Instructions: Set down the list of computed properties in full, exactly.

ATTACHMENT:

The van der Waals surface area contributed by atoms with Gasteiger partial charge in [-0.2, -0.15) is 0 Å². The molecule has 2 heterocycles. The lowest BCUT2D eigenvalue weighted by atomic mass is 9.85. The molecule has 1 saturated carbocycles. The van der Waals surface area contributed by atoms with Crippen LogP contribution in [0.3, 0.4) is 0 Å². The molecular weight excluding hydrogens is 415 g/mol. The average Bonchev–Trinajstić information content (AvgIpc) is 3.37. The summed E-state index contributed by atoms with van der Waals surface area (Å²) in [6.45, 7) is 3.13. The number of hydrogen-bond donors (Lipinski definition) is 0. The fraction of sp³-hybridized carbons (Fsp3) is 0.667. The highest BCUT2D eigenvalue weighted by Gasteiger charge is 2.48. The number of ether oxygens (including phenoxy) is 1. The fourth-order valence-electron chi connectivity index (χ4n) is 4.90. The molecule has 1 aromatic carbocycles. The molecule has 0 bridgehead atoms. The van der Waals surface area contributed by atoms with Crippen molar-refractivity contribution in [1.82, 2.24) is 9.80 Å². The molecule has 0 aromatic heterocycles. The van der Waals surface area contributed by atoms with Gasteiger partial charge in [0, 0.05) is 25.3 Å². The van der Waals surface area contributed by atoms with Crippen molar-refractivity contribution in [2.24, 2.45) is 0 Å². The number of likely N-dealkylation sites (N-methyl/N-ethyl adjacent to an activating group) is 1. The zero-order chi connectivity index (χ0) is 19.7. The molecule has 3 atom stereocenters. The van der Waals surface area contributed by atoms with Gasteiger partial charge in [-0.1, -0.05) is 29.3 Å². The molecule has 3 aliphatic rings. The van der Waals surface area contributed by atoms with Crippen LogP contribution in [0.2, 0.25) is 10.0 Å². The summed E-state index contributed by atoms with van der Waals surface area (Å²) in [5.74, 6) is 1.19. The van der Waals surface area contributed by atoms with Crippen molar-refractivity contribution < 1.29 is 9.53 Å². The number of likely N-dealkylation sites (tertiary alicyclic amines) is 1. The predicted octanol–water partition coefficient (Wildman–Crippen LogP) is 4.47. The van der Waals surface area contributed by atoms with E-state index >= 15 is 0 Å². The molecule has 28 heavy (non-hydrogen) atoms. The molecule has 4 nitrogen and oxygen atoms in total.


The van der Waals surface area contributed by atoms with Gasteiger partial charge in [-0.2, -0.15) is 0 Å². The molecule has 2 heterocycles. The lowest BCUT2D eigenvalue weighted by atomic mass is 9.85. The molecule has 1 saturated carbocycles. The van der Waals surface area contributed by atoms with Crippen LogP contribution in [0.3, 0.4) is 0 Å². The molecular weight excluding hydrogens is 415 g/mol. The average Bonchev–Trinajstić information content (AvgIpc) is 3.37. The summed E-state index contributed by atoms with van der Waals surface area (Å²) in [6.45, 7) is 3.13. The number of hydrogen-bond donors (Lipinski definition) is 0. The fraction of sp³-hybridized carbons (Fsp3) is 0.667. The highest BCUT2D eigenvalue weighted by Gasteiger charge is 2.48. The number of ether oxygens (including phenoxy) is 1. The fourth-order valence-electron chi connectivity index (χ4n) is 4.90. The molecule has 1 aromatic carbocycles. The molecule has 0 bridgehead atoms. The van der Waals surface area contributed by atoms with Crippen molar-refractivity contribution in [1.82, 2.24) is 9.80 Å². The molecule has 0 aromatic heterocycles. The van der Waals surface area contributed by atoms with Gasteiger partial charge in [0, 0.05) is 25.3 Å². The van der Waals surface area contributed by atoms with Crippen molar-refractivity contribution in [2.24, 2.45) is 0 Å². The number of likely N-dealkylation sites (N-methyl/N-ethyl adjacent to an activating group) is 1. The zero-order chi connectivity index (χ0) is 19.7. The molecule has 3 atom stereocenters. The van der Waals surface area contributed by atoms with Gasteiger partial charge in [-0.1, -0.05) is 29.3 Å². The molecule has 3 aliphatic rings. The van der Waals surface area contributed by atoms with Crippen LogP contribution in [0.2, 0.25) is 10.0 Å². The summed E-state index contributed by atoms with van der Waals surface area (Å²) in [5.74, 6) is 1.19. The van der Waals surface area contributed by atoms with Crippen molar-refractivity contribution < 1.29 is 9.53 Å². The number of likely N-dealkylation sites (tertiary alicyclic amines) is 1. The predicted octanol–water partition coefficient (Wildman–Crippen LogP) is 4.47. The van der Waals surface area contributed by atoms with E-state index >= 15 is 0 Å². The molecule has 28 heavy (non-hydrogen) atoms. The molecule has 4 nitrogen and oxygen atoms in total.